Unlocking Tax Savings | Can Your Living Trust Qualify for the Florida Homestead Exemption?

Can a Living Trust Qualify for the Florida Homestead Exemption?

In Florida, homeowners can enjoy significant property tax savings and legal protections through the homestead exemption, even if their home is owned by a living trust. Eligibility depends on the trust’s structure and specific circumstances.

How a Living Trust Can Own Your Home and Qualify

Florida law allows properties in a revocable living trust to qualify for the homestead exemption. The key is that the trust beneficiary, who must also live in the home, maintains direct control over the trust.

To qualify, the individual must have the authority to revoke the trust, thus maintaining control over its assets. The trust’s beneficiary must use the property as their primary residence to meet the exemption requirements.

This ensures that the homestead protection and tax benefits are granted to those who genuinely use the property as their main home, in line with the spirit of the Florida Constitution’s homestead exemption.

Revocable vs. Irrevocable Trusts: What’s the Difference?

The type of trust—revocable or irrevocable—plays a crucial role in determining eligibility for the homestead exemption.

For revocable trusts, where the settlor (the person who creates the trust) retains the ability to amend or revoke the trust, qualifying for the exemption is more straightforward. This is because the settlor is seen as the equitable owner of the property, as they maintain control over the trust’s assets, including the home.

Irrevocable trusts, on the other hand, involve the settlor giving up control over the trust’s assets, complicating the homestead exemption claim. In such cases, the trust beneficiary—who must reside in the property—must prove they hold an equitable title to the property, which is harder without the direct control typical of revocable trusts.

Key Legal Requirements for Homestead Exemption

To qualify for the homestead exemption when your home is held in a trust, several conditions must be met:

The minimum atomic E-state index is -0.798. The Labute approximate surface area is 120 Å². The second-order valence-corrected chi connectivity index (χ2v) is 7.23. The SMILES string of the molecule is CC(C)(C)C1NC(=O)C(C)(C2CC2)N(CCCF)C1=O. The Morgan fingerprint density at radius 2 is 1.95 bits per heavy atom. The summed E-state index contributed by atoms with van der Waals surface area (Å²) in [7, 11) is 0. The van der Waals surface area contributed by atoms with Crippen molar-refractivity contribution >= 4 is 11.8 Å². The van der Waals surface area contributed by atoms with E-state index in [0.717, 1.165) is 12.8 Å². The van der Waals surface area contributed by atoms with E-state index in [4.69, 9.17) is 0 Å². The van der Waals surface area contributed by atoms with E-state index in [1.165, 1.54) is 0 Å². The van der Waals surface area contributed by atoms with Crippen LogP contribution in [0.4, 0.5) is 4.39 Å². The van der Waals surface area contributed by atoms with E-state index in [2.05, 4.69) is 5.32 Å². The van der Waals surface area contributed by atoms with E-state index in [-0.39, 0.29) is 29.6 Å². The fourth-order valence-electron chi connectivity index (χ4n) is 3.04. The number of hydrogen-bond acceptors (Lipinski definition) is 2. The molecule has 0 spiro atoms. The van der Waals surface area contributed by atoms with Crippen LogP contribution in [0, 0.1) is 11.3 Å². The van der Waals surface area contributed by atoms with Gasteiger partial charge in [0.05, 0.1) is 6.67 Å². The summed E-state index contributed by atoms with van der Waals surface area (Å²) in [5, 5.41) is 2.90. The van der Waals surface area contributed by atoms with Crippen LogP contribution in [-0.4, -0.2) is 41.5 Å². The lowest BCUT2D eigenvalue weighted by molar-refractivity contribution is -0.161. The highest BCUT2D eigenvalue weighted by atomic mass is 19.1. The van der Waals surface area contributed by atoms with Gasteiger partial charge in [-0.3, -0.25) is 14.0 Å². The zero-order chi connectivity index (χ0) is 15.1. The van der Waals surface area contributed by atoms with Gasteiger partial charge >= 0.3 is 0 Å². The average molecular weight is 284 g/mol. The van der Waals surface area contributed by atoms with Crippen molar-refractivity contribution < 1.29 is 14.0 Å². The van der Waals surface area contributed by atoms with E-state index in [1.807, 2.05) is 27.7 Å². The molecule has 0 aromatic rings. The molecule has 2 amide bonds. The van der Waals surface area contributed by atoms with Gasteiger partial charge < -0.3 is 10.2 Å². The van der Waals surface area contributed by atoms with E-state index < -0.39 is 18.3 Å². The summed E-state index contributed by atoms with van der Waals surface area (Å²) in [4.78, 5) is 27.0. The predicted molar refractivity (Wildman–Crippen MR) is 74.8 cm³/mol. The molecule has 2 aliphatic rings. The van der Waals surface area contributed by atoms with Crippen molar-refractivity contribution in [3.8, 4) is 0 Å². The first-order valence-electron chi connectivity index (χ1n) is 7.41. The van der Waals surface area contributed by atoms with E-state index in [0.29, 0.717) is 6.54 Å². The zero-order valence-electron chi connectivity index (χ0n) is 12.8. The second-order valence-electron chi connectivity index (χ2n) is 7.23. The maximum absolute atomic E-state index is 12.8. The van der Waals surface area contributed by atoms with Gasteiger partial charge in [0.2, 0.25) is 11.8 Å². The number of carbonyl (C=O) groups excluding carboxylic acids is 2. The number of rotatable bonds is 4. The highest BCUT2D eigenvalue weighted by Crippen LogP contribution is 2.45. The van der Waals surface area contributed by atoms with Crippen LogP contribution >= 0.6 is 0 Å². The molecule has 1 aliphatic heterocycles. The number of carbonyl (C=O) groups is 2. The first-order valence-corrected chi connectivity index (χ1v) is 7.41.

• Beneficial Ownership:

    The individual claiming the homestead exemption must be the beneficial owner of the property, meaning they have the right to live in the home and benefit from its use. The trust document must clearly state that the individual has a beneficial interest in the property.
  • Residency Requirement:

    The applicant must physically reside in the home and intend to make it their permanent residence.
  • Type of Trust:

    The trust must be revocable, allowing the grantor to maintain control over the trust assets, including the ability to amend or revoke the trust. This control is crucial for the property to qualify for the homestead exemption.

Steps to Secure Your Homestead Exemption with a Trust

  1. Document Review:

    Ensure that the trust documents explicitly state that the grantor (or another specified beneficiary) has the right to use and occupy the property as their primary residence.
  2. Application Process:

    When applying for the homestead exemption, provide the county property appraiser with the trust agreement along with standard proof of residency. This typically includes a Florida driver’s license, Florida vehicle registration, and voter registration, all showing the homestead address.
  3. Clarify the Trust’s Terms:

    Additional documentation may be required to clarify the terms of the trust, proving that it meets Florida’s requirements for a homestead exemption.


To maximize your property tax savings, ensure your home qualifies for the Florida homestead exemption, even if it is held in a living trust. At Lumsden Law Firm, our experienced attorneys can guide you through the complexities of trust structuring and homestead exemption qualifications. Contact us today to schedule a consultation and ensure you receive the benefits you deserve.

For more information and to start planning your homestead exemption application, visit Lumsden Law Firm.

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